The design and navigation of the service is another area of contention for me. While Apple Music certainly looks beautiful, the organization and navigation just isn’t as intuitive as I’ve come to expect from Apple. Certain features are awkwardly nested and hard to access. Accessing an artist’s page while their song is playing is more confusing than it should be, for example. It’s almost as if Apple Music contains too many features to navigate. While I’ve gotten more used to the navigation the more I’ve used the app, the difficulty of finding what you’re looking for may turn some users off.
Some of Apple Music’s features fall flat, as well. Connect, a blogging platform where artists can interact with their fans, should be one of the more interesting areas of the service. Artists can post behind the scenes photos or videos, in-progress lyrics or snippets of songs, and really anything else the artist would like to share with their fans. It’s is a very interesting idea, and could become a powerful platform for artists. However, not only is Connect buggy, but it seems as if no one is using it. By default, Apple has selected 100 artists for me to follow on Connect based on my listening history. Only a handful of them are posting anything. In fact, one of the artists Apple originally used to push Connect, Drake, is almost absent on his page. Connect is still brand new, but it remains to be seen whether it will gain steam or not.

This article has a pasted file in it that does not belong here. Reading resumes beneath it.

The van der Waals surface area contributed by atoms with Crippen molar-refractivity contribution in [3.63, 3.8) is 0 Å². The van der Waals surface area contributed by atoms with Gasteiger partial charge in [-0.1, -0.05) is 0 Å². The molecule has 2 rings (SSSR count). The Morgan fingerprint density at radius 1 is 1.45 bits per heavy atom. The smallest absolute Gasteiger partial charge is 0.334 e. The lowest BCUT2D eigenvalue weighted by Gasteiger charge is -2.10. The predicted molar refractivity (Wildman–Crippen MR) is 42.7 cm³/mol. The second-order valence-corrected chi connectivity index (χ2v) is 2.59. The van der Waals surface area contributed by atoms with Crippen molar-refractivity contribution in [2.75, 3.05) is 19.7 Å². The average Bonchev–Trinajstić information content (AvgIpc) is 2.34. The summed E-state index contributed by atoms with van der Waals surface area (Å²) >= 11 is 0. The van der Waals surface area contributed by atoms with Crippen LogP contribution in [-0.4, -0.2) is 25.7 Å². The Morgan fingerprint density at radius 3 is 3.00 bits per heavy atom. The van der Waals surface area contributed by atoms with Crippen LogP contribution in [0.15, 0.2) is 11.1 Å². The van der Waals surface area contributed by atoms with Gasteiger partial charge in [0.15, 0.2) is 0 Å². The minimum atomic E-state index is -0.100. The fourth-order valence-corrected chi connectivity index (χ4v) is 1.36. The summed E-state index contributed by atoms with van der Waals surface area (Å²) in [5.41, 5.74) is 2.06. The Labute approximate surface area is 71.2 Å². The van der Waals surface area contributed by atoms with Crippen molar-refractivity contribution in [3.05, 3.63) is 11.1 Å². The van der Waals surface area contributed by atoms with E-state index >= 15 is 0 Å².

If I could describe Apple Music in one word, it would be “promising”. While the service does some things very well, the abundance of bugs and complicated navigation make it tough to recommend over my current favorite streaming service, Spotify. However, I have little doubt that Apple Music will perform increasingly well as time goes on, and I may see myself hesitantly making the jump over from Spotify if certain things improve. As for right now, it certainly doesn’t hurt to give it a try. Give it a run for the free three-month trial and see if you agree.
Read Next: Amazon Echo Vs. Siri